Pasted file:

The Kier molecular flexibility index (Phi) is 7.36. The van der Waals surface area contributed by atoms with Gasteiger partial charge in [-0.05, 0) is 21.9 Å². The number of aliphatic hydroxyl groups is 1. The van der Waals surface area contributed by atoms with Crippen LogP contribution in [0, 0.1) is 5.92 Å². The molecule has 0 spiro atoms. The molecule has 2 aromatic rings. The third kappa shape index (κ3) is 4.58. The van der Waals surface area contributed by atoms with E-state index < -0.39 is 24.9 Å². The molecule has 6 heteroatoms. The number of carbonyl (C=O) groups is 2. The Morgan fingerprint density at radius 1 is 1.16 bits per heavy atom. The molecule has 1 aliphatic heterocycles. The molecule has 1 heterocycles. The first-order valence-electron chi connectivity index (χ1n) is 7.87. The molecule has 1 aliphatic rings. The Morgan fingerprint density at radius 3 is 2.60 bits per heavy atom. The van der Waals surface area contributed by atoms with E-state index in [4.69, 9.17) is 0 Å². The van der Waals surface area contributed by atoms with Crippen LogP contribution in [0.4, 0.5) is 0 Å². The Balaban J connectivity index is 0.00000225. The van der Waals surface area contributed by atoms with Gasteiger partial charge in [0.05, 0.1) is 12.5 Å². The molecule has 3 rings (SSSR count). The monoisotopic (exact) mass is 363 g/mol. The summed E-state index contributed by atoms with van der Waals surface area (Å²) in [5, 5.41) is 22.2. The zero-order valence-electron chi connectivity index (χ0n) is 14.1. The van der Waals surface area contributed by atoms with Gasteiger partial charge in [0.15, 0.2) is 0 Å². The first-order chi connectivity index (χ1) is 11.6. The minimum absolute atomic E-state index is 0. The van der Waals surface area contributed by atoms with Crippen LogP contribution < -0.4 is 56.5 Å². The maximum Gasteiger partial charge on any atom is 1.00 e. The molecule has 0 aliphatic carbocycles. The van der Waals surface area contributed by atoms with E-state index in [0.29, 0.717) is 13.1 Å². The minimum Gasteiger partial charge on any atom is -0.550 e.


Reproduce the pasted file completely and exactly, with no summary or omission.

The Kier molecular flexibility index (Phi) is 7.36. The van der Waals surface area contributed by atoms with Gasteiger partial charge in [-0.05, 0) is 21.9 Å². The number of aliphatic hydroxyl groups is 1. The van der Waals surface area contributed by atoms with Crippen LogP contribution in [0, 0.1) is 5.92 Å². The molecule has 0 spiro atoms. The molecule has 2 aromatic rings. The third kappa shape index (κ3) is 4.58. The van der Waals surface area contributed by atoms with E-state index < -0.39 is 24.9 Å². The molecule has 6 heteroatoms. The number of carbonyl (C=O) groups is 2. The Morgan fingerprint density at radius 1 is 1.16 bits per heavy atom. The molecule has 1 aliphatic heterocycles. The molecule has 1 heterocycles. The first-order valence-electron chi connectivity index (χ1n) is 7.87. The molecule has 1 aliphatic rings. The Morgan fingerprint density at radius 3 is 2.60 bits per heavy atom. The van der Waals surface area contributed by atoms with E-state index in [4.69, 9.17) is 0 Å². The van der Waals surface area contributed by atoms with Crippen LogP contribution in [0.4, 0.5) is 0 Å². The Balaban J connectivity index is 0.00000225. The van der Waals surface area contributed by atoms with Gasteiger partial charge in [0.05, 0.1) is 12.5 Å². The molecule has 3 rings (SSSR count). The monoisotopic (exact) mass is 363 g/mol. The summed E-state index contributed by atoms with van der Waals surface area (Å²) in [5, 5.41) is 22.2. The zero-order valence-electron chi connectivity index (χ0n) is 14.1. The van der Waals surface area contributed by atoms with Gasteiger partial charge in [0.15, 0.2) is 0 Å². The first-order chi connectivity index (χ1) is 11.6. The minimum absolute atomic E-state index is 0. The van der Waals surface area contributed by atoms with Crippen LogP contribution < -0.4 is 56.5 Å². The maximum Gasteiger partial charge on any atom is 1.00 e. The molecule has 0 aliphatic carbocycles. The van der Waals surface area contributed by atoms with E-state index in [0.29, 0.717) is 13.1 Å². The minimum Gasteiger partial charge on any atom is -0.550 e.